Building a better Midge

 One of my little “Black Ninja Midges” tied on a #17 TMC 212Y
The process of tying is like trying on new hats for me. There are infinite combinations when it comes to fly tying materials. Recently within the last ten years synthetics have come a long way indeed. Manufacturers have developed more UV glues with different viscosities, colors, and even buoyancies.

Synthetics such as Aero Wing Dry Fly have superb qualities that incorporate hollow fibers much like a feather does. When considering the durable and expressive qualities the synthetics have then combining them with more traditional mediums the results are often outstanding. Anyone who knows me knows I am a die hard traditionalist when it comes to materials but alas my synthetic repertoire is growing exponentially. Most of my hooks I have to get from Europe because they are simply not available in the United States. Most of my concerns are with the hook availability here in the USA. In my honest opinion the European fly tyers are blessed with some phenomenal hook selections especially when it comes to dry fly hooks.

The conversation never ends in my brain when it comes to constructing a better midge in all of its life stages. It is such a staple for most of my fishing so obviously its at the top of my menu. My midge box evolves constantly and is always being taken apart and put back together. Midges change throughout the season until late fall and even through winter. The variations are staggering but I am always on the prowl when tying these little morsels. Adapting and readapting, combining synthetics, hackles, wing posts, flash, no flash, wire, tinsel, segmentation, hook gap, shank lengths, etc...Needless to say when I go to bed at night I am still tying in my head. Tying in bed does happen, I admit I knot pheasant tail legs while in bed. So I am a bit manic when I am on the verge of building a better midge. The final beta testing is done on the river and typically success is decided by an audience of Brown trout.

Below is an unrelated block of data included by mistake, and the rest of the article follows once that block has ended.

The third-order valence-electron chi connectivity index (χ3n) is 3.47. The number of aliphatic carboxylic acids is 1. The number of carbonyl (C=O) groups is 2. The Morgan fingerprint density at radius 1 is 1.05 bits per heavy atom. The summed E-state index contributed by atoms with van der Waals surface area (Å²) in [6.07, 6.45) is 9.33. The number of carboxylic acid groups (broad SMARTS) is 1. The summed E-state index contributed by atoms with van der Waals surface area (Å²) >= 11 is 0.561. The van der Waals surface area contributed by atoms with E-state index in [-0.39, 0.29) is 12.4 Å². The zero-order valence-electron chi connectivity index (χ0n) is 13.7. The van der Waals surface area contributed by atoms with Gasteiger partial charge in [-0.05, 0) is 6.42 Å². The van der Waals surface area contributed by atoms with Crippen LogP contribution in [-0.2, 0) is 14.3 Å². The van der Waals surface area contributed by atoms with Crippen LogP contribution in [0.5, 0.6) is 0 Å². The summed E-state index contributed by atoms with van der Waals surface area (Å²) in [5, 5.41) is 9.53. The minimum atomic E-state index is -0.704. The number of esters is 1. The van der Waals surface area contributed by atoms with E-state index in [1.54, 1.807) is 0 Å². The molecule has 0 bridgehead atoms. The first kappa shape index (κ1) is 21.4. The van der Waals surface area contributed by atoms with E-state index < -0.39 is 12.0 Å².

~Clint Joseph Bova


Shallow Waters on the Mad River

“Shallow Waters” by Clint Bova 
11"x14" Watercolor on Arches 9o lb.

“Breaking the norm” is always a fishing mantra of mine especially when it comes to the topic of where the fish hold and where they actually feed. Many fisherman go directly to the deepest chasm they can find and drop lines. Depending on what time of day you may find them in the deepest lanes but they may not be feeding. The Mad River has taught me time and time again that big fish often feed directly in front of the deeper lies or holding areas. The upstream approach is always the most intelligent tactic carefully watching for tipping snouts and what I call “super sippers” these are fish that are over 15" and out in the open taking smallish flies.

 This nice Mad River Brown (above) was caught in about 12 inches of water and took a #18 Para Ant. Below him back about 25 feet was his holding lane that is about 4 feet deep. Looking for deep water is all fine and good but always remember often in the shallows above their holes is their favorite buffet lines.
                           ~Clint Joseph Bova


The Art of Doing and Making

“When the artist is alive in any person, whatever his kind of work may be, he becomes an inventive, searching, daring, self-expressive creature. He becomes interesting to other people. He disturbs, upsets, enlightens, and opens ways for better understanding. Where those who are not artists are trying to close the book, he opens it and shows there are still more pages possible.”

                   ~Robert Henri